If I was Minasian, I would make the base running coach also be responsible for teaching Angel runners what to do when the runner in front of them is caught in a rundown. It has been frustrating the past few years to see Angel player after Angel player just stand on first base while the Angel runner ahead of them is caught in a rundown between 2nd and 3rd or 3rd and home. YOU TAKE THE EXTRA BASE(S) while your teammate is in a rundown. There is almost a 100% chance he is going to be out, so the trailing runner should always advance to second or third instead of stand around senselessly on first base like a spectator as his teammate is being tagged out.

In addition to a base running coach, I would also hire a coach whose job would be to rotate throughout the system and teach Angel players how to bunt. With the prevalence of defensive shifts, there are many free bases available to batters who know how to bunt. Over the course of a season, these free bases acquired through a bunt should result in two or three extra victories, and those two or three additional wins could very well be the difference between making the playoffs or missing them.

Also, in the late innings in the playoffs against an elite pitcher, when you get a lead off runner on base, bunting him over to second could be the key to scrapping out a tense victory. It would be nice for Maddon to know he could count on his players to be able to deliver if that was the strategy he wanted to use.

The Angels have a fantastic core in place already: Trout, Ohtani, Rendon, Walsh, Fletcher, Marsh/Adell, Syndergaard, Iglesias, Loup, Sandoval, et al., so it is easy for me to see an imminent future where the Angels add the players and coaches required to elevate themselves into an above-.500 club in 2022 and then into a legitimate contender to be the champions of the sport in 2023.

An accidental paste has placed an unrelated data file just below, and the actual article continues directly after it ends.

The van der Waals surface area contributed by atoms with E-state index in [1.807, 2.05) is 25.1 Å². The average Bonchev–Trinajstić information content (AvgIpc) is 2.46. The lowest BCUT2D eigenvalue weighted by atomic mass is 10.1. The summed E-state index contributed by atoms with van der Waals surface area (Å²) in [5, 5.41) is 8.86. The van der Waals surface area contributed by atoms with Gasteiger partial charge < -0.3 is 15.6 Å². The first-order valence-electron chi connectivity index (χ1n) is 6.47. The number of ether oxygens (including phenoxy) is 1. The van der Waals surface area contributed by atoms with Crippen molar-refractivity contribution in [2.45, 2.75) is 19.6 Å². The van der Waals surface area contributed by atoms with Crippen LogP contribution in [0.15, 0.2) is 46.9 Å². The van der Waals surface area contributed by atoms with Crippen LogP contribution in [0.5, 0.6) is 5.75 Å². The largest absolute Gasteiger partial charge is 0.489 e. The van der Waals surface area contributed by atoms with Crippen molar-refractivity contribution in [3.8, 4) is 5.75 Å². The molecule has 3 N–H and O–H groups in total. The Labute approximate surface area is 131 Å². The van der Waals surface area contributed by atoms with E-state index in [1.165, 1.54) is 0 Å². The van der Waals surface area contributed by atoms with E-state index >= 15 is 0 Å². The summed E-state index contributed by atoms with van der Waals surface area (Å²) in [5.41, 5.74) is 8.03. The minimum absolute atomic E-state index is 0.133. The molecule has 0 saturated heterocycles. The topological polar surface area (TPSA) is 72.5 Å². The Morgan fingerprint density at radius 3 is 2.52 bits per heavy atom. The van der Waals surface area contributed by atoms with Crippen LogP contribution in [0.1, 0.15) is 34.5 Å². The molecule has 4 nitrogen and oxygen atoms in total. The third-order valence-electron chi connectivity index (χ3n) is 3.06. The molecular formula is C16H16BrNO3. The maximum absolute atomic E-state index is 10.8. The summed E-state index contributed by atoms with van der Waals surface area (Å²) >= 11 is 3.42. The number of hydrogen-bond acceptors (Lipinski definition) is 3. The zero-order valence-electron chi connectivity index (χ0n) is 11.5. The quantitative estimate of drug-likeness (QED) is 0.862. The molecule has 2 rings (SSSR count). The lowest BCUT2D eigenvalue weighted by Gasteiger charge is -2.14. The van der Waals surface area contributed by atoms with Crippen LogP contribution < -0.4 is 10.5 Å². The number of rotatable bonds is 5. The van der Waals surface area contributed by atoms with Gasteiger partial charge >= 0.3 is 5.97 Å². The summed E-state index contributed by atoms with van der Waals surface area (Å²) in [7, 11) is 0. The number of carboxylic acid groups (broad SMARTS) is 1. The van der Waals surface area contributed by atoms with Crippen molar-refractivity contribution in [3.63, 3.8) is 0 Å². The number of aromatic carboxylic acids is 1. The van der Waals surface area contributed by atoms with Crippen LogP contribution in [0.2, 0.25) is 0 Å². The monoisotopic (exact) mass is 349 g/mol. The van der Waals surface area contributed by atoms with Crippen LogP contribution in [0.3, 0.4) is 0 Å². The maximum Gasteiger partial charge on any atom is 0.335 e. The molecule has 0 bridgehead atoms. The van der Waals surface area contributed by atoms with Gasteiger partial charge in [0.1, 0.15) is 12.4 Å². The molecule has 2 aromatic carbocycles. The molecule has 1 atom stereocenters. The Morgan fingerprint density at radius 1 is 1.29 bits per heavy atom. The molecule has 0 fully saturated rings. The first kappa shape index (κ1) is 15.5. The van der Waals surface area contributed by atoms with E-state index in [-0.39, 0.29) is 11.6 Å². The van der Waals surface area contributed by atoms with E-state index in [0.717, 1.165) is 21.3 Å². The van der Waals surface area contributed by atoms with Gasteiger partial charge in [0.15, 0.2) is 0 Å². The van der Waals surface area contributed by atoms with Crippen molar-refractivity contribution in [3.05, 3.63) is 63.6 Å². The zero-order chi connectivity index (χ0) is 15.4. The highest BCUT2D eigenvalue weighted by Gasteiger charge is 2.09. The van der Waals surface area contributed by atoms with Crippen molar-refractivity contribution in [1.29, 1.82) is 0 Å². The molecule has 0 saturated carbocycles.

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Trusted Member
26 days ago

I like that you took a different spin on this by focusing on team philosophies instead of getting into gritty details on contract number or trade equivalencies. My main counter would be that a base running coach can’t make guys run faster. The team has some decent speed on it, but aside form Ohtani (and Adell if he blows up next season), I’d be shocked if any other players could get close to 40 SB, not due to them being coached poorly, but due to them not being very fast.

Trusted Member
26 days ago
Reply to  2pints

To Counter – Albert Pujols has been known to steal every so often. It can be done – with proper coaching

(Sure not 40 SB – but more stealing is good, if done well, and keeps the defense on its toes).

Trusted Member
26 days ago

Sure, more SB would be great. My point is that a better coach won’t add enough in speed to boost players to be faster than they’ve ever been. Coaching can def help be a smarter baserunner though, like your Pujols example. But Pujols was also getting like 2 SB a season, so lets not give too much credence to what Pujols did for this conversation.

25 days ago
Reply to  2pints

Pujols didn’t get caught stolen once in the last 6 years, which is pretty good for a player seen by many as the slowest player in MLB. Granted, he only tried 12 times.

But the real benefit of a better baserunning philosophy is the pressure it puts on opposing pitchers. Just the threat of someone running will make a pitcher pitch differently and maybe we’ll get a few more meatballs to hit.

Jim Atkins
Trusted Member
27 days ago

Taking extra bases? Bunting to beat the shift? HELL YES!

red floyd
Super Member
26 days ago
Reply to  Jim Atkins

I’m with you. If you look at the 2004-2009 run, it was made up of “small ball”.